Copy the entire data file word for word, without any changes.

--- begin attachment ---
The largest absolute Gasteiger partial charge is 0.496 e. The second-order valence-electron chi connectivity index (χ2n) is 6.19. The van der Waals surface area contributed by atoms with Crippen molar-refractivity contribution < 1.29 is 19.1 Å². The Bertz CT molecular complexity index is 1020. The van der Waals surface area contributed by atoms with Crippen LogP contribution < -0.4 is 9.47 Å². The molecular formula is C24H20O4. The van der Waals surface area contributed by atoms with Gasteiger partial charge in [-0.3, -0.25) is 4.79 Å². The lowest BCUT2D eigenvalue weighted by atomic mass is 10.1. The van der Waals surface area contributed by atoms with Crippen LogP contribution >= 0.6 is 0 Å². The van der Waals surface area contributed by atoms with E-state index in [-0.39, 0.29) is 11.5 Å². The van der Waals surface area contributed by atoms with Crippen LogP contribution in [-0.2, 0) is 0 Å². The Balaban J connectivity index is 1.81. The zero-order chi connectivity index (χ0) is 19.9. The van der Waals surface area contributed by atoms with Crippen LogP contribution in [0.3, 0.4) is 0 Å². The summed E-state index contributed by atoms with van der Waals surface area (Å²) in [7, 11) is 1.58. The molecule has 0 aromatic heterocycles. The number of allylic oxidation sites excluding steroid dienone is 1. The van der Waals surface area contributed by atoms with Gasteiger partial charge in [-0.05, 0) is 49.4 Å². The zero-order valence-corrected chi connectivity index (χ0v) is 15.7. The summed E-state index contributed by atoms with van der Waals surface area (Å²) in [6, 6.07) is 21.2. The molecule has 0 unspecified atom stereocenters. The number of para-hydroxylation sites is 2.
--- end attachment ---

The largest absolute Gasteiger partial charge is 0.496 e. The second-order valence-electron chi connectivity index (χ2n) is 6.19. The van der Waals surface area contributed by atoms with Crippen molar-refractivity contribution < 1.29 is 19.1 Å². The Bertz CT molecular complexity index is 1020. The van der Waals surface area contributed by atoms with Crippen LogP contribution < -0.4 is 9.47 Å². The molecular formula is C24H20O4. The van der Waals surface area contributed by atoms with Gasteiger partial charge in [-0.3, -0.25) is 4.79 Å². The lowest BCUT2D eigenvalue weighted by atomic mass is 10.1. The van der Waals surface area contributed by atoms with Crippen LogP contribution >= 0.6 is 0 Å². The van der Waals surface area contributed by atoms with E-state index in [-0.39, 0.29) is 11.5 Å². The van der Waals surface area contributed by atoms with Crippen LogP contribution in [-0.2, 0) is 0 Å². The Balaban J connectivity index is 1.81. The zero-order chi connectivity index (χ0) is 19.9. The van der Waals surface area contributed by atoms with Crippen LogP contribution in [0.3, 0.4) is 0 Å². The summed E-state index contributed by atoms with van der Waals surface area (Å²) in [7, 11) is 1.58. The molecule has 0 aromatic heterocycles. The number of allylic oxidation sites excluding steroid dienone is 1. The van der Waals surface area contributed by atoms with Gasteiger partial charge in [-0.05, 0) is 49.4 Å². The zero-order valence-corrected chi connectivity index (χ0v) is 15.7. The summed E-state index contributed by atoms with van der Waals surface area (Å²) in [6, 6.07) is 21.2. The molecule has 0 unspecified atom stereocenters. The number of para-hydroxylation sites is 2.